Strong leg muscles help osteoarthritis pain

Kathleen Blanchard's picture

Women who keep their leg muscles strong with exercise can help prevent stiffness and pain from osteoarthritis. Strong quadriceps muscles have been found to provide protection for women from the pain of osteoarthritis. Exercising leg muscles that especially target the thighs can provide long term benefits for managing pain.

The findings, published in the September issue of Arthritis Care & Research, were the result of the Multicenter Knee Osteoarthritis Study (MOST). The research took place over a 30 month period, and included 3,026 men and women ages 50-79. The results showed that “Women in the top third of peak knee extensor strength had a lower incidence of symptomatic knee OA [osteoarthritis], while men with strong thigh muscles had only slightly better odds of developing OA symptoms compared to men with weaker knee extensor strength.”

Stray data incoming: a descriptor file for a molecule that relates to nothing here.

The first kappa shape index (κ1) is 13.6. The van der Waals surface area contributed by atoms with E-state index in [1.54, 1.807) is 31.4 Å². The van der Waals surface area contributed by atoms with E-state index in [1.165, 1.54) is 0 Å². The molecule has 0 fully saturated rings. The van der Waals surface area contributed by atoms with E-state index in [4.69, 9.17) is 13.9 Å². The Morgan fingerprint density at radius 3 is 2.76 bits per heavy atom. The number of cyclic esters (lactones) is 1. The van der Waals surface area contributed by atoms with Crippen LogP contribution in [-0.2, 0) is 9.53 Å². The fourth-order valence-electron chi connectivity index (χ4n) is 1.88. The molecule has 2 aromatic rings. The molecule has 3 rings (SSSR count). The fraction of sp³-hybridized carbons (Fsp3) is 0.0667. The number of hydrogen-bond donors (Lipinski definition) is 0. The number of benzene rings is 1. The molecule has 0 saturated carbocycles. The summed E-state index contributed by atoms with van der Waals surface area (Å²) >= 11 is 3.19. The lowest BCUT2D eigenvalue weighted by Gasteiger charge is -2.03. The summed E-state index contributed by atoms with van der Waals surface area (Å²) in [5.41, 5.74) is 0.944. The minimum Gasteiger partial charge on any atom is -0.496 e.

Osteoarthritis causes significant disability, and health care expenditure. Total out-of-pocket spending for treatment of arthritis was $32 billion in 2005, according to a Medical Expenditure Panel Survey. Keeping leg muscles strong by exercising daily can help prevent disability from joint degeneration that is common in the knees.

The study authors say hip flexor strength may also contribute to decreased symptoms of pain and stiffness for osteoarthritis, a limitation of the current study. Exercises that can help symptoms of osteoarthritis include aquatic exercises, walking, bicycling, lunges, and simple heel raises. Pain, stiffness and disability are not inevitable with aging. The new study shows help for women with osteoarthritis pain and stiffness, by keeping leg muscles strong.

Arthritis Care & Research